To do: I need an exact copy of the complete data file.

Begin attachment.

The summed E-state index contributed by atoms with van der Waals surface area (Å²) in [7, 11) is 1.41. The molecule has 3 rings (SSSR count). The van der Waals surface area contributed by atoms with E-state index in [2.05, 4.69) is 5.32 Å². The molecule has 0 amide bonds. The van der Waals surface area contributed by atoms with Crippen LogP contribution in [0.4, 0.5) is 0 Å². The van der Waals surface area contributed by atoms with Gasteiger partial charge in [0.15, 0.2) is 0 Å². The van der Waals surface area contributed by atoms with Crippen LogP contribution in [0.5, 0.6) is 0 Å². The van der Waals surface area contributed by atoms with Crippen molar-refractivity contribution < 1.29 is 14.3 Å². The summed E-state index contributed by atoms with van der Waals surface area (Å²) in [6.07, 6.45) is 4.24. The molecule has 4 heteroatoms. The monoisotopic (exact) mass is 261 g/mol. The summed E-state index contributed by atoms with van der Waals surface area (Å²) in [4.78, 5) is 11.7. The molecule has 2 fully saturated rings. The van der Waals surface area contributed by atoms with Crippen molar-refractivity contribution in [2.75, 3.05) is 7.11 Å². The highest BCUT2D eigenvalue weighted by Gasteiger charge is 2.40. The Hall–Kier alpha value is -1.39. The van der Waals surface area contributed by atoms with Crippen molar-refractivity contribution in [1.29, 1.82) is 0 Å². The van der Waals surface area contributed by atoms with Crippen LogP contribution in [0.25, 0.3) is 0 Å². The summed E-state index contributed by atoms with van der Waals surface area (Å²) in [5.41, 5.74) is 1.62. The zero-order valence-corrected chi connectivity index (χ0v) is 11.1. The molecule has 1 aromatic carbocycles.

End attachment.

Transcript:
The summed E-state index contributed by atoms with van der Waals surface area (Å²) in [7, 11) is 1.41. The molecule has 3 rings (SSSR count). The van der Waals surface area contributed by atoms with E-state index in [2.05, 4.69) is 5.32 Å². The molecule has 0 amide bonds. The van der Waals surface area contributed by atoms with Crippen LogP contribution in [0.4, 0.5) is 0 Å². The van der Waals surface area contributed by atoms with Gasteiger partial charge in [0.15, 0.2) is 0 Å². The van der Waals surface area contributed by atoms with Crippen LogP contribution in [0.5, 0.6) is 0 Å². The van der Waals surface area contributed by atoms with Crippen molar-refractivity contribution < 1.29 is 14.3 Å². The summed E-state index contributed by atoms with van der Waals surface area (Å²) in [6.07, 6.45) is 4.24. The molecule has 4 heteroatoms. The monoisotopic (exact) mass is 261 g/mol. The summed E-state index contributed by atoms with van der Waals surface area (Å²) in [4.78, 5) is 11.7. The molecule has 2 fully saturated rings. The van der Waals surface area contributed by atoms with Crippen molar-refractivity contribution in [2.75, 3.05) is 7.11 Å². The highest BCUT2D eigenvalue weighted by Gasteiger charge is 2.40. The Hall–Kier alpha value is -1.39. The van der Waals surface area contributed by atoms with Crippen molar-refractivity contribution in [1.29, 1.82) is 0 Å². The van der Waals surface area contributed by atoms with Crippen LogP contribution in [0.25, 0.3) is 0 Å². The summed E-state index contributed by atoms with van der Waals surface area (Å²) in [5.41, 5.74) is 1.62. The zero-order valence-corrected chi connectivity index (χ0v) is 11.1. The molecule has 1 aromatic carbocycles.